Symbolism Of Hester Prynne In 'The Scarlet Letter'

Decent Essays
The Scarlet Letter Essay
By Kopelin Friar
November 6, 2017
Although Hawthorne uses symbolism in The Scarlet Letter to portray Hester Prynne as a heroine, he uses symbolism to portray her more as a victim by the ever present A. The Puritans accused of it being all her fault, and not mentioning the father. In the first several chapters of The Scarlet Letter we can understand Hester Prynne to be a good, but misunderstood, soul. Far from the evil woman that some of her neighbors see, Hester is a strong, proud and loyal person who resists the worst influences of the puritan people.
Hawthorn uses Hester’s A as symbol of adultery most of the time. Hester's scarlet letter A is one of the most symbolic things in the book. At various times, it symbolizes adultery, sin, hard work, skill, charity. At first, there's no question: it symbolizes the sin of adultery, and Hester wears it as punishment. But from the very beginning, she's not willing to let it dictate the terms of her punishment. It’s possible to see both sides but it makes more sense if it is takes side with the victim because, if someone force someone to do or wear something that would make them the victim. So it only makes sense that, that person would be a victim By taking on the A or the punishment. Hester practically takes control of her own punishment. She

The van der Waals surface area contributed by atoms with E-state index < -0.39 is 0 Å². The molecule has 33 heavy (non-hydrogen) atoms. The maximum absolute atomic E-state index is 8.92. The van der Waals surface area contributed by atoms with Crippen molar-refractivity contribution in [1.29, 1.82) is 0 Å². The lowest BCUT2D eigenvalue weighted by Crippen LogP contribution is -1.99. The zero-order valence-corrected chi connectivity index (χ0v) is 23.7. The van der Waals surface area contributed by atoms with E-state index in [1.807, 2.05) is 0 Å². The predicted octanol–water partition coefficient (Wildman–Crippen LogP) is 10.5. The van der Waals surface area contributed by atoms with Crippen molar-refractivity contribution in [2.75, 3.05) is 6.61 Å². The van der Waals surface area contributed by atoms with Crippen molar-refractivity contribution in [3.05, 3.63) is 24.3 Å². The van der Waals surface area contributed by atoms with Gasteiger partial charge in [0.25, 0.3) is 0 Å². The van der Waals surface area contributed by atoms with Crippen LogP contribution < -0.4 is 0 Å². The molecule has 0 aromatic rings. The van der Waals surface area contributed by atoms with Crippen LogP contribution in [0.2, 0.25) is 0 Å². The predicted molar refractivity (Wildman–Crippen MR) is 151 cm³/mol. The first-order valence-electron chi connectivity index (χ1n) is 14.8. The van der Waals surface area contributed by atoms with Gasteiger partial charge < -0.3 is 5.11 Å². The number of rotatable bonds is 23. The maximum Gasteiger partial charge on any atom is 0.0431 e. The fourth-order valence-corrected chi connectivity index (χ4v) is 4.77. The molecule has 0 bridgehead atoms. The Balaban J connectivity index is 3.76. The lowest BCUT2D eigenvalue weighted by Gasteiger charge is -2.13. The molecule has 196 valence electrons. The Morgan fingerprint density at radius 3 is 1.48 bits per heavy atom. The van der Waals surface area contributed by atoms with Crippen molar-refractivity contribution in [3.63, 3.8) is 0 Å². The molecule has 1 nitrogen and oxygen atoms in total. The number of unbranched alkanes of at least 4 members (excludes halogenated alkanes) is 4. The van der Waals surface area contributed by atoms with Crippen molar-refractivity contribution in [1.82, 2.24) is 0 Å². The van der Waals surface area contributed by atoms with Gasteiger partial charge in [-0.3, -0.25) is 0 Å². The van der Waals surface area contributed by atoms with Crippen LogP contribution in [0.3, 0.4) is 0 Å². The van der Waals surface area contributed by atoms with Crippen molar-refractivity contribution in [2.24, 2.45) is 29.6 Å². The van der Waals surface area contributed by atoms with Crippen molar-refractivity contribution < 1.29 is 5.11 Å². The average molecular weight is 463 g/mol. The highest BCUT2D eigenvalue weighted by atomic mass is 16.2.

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Nathaniel Hawthorne’s representation of the Puritan’s strict religious ways in his novel, The Scarlet Letter, was not just a mere observation but rather a criticism of their beliefs. Based in a New England town, The Scarlet Letter points out the way in which women are treated in the puritan world and the way in which earthly sins are severely punished. The puritans really had no interest in trying to find out who the father was at all. "A pure hand needs no glove to cover
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